ROSS TOWNSHIP, Mich. (WOOD) — For months, their remains lay unclaimed in a morgue — five men who served in the military without families to claim them. Thursday, they were buried with honors.

At the end of their lives, they had no families to keep their stories alive, at least none that came forward. Their cremains were left in boxes unclaimed, one for more than a year.

“The cremains come back to the ME and we are considered to be their next of kin,” said Michelle Fox with the Office of the Medical Examiner at Sparrow Hospital.

The ME’s office reached out to family, friends and other contacts but nobody returned those calls.

So, the day before Veterans Day, the ME’s Office buried them at Fort Custer in Battle Creek, with full military honors — folded flags, taps, a color guard, a rifle detail.

“We scheduled it for today to honor them just a little bit more,” Fox said.

Two separate ceremonies, one for four Navy veterans: 65-year-old Seaman Apprentice Walter Lee Warden, 72-year-old Petty Officer 3rd Class Michael Arthur Thomas, 61-year-old Petty Officer 2nd Class Mark Alan Hurst and 84-year-old Seaman Mervin William Timon.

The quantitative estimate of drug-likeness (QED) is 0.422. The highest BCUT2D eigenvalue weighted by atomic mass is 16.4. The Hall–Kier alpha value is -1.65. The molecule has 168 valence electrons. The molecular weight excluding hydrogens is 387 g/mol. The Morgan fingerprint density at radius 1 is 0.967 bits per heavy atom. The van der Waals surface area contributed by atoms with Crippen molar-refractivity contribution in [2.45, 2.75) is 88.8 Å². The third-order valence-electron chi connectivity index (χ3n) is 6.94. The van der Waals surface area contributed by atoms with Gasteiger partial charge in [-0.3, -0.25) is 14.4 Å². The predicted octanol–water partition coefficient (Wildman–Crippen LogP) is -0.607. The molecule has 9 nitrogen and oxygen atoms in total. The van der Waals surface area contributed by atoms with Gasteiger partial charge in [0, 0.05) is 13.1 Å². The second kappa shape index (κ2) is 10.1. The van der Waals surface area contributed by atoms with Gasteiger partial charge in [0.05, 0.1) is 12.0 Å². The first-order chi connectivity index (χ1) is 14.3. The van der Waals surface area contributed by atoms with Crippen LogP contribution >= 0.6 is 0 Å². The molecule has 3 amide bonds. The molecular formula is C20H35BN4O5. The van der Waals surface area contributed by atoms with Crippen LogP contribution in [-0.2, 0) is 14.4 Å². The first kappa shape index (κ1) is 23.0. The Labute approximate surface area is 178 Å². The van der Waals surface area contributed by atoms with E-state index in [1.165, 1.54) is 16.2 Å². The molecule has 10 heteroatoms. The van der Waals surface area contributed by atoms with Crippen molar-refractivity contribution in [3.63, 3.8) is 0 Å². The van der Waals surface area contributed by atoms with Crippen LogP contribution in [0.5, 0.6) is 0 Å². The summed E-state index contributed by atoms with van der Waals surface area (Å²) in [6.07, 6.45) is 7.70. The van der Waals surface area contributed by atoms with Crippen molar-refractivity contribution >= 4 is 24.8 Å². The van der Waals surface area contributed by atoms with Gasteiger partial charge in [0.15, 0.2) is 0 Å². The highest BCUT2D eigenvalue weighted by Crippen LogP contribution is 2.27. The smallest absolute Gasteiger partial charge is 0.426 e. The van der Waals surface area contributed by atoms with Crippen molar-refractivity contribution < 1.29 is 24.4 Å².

There was a separate service held for 74-year-old Army Spc. 5 Larry Duane Heins.

The flags, usually presented to a grieving relative, were stacked in the lap of the ME’s office chief investigator.

“It is an honor as the Medical Examiner’s Office to continue serving those who have served. They gave their time, their energy, almost their lives when they were overseas, to give us the freedoms that they have. This is something amazing that we’re able to give back to them and give them a dignified burial,” said Fox.